Date of Award

Spring 11-8-2014

Document Type

Dissertation

Degree Name

Doctor of Philosophy (PhD)

First Advisor

Franck J. Vernerey

Second Advisor

Richard Regueiro

Third Advisor

Alireza Doostan

Fourth Advisor

Yunping Xi

Fifth Advisor

Mark Stoykovich

Abstract

An adaptive concurrent multiscale methodology (ACM$^2$) is introduced to enable strong interaction between both macroscopic and microscopic deformation fields. The method is formulated in finite element framework and is based on the balance between two sources of error, namely, numerical and homogenization errors. In finite element framework, the first type of error dictates element refinement in regions that are characterized by high deformation gradient, to improve the accuracy of numerical solution. In contrary, the second type of error indicates that the refining procedure should not exceed a critical level, that is determined by the size of the unit cell and represents the scale of material's microstructure. The method then aims at embedding unit cells in continuum region and through appropriate boundary conditions couple the deformation field in both regions. Upon this, the method is able to adequately combine different descriptions of material to assure accuracy with low computational cost. We will then show that our computational technique, in conjunction with the extended finite element method, is ideal to study the strong interactions between a macroscopic crack and the microstructure of heterogeneous media. In particular, the method enables an explicit description of micro-structural features near the crack tip, while a computationally inexpensive coarse scale continuum description is used in the rest of the domain. The present work also aim at investigating several examples of crack propagation in materials with random microstructures, and discussing the potential of the multiscale technique in relating microstructural details to material strength and toughness, and capturing the size effect.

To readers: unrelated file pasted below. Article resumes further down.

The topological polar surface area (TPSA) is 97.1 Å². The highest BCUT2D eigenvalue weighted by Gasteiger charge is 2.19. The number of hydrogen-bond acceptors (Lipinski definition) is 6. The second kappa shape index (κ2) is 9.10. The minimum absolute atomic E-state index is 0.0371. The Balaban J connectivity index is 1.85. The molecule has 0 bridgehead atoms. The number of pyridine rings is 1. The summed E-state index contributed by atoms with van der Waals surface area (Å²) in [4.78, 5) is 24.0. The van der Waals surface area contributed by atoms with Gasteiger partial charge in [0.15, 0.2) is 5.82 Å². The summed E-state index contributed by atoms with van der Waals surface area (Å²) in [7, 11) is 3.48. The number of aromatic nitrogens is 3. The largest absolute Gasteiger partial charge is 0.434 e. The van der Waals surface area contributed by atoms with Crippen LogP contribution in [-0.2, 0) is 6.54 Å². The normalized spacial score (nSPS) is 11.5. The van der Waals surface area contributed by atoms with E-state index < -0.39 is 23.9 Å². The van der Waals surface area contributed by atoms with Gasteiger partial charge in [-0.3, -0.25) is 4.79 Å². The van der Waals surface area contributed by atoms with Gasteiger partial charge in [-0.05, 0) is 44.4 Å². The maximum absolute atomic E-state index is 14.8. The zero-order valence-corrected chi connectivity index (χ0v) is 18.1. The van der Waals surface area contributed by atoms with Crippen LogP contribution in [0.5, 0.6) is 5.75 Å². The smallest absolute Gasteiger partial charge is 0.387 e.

Share

COinS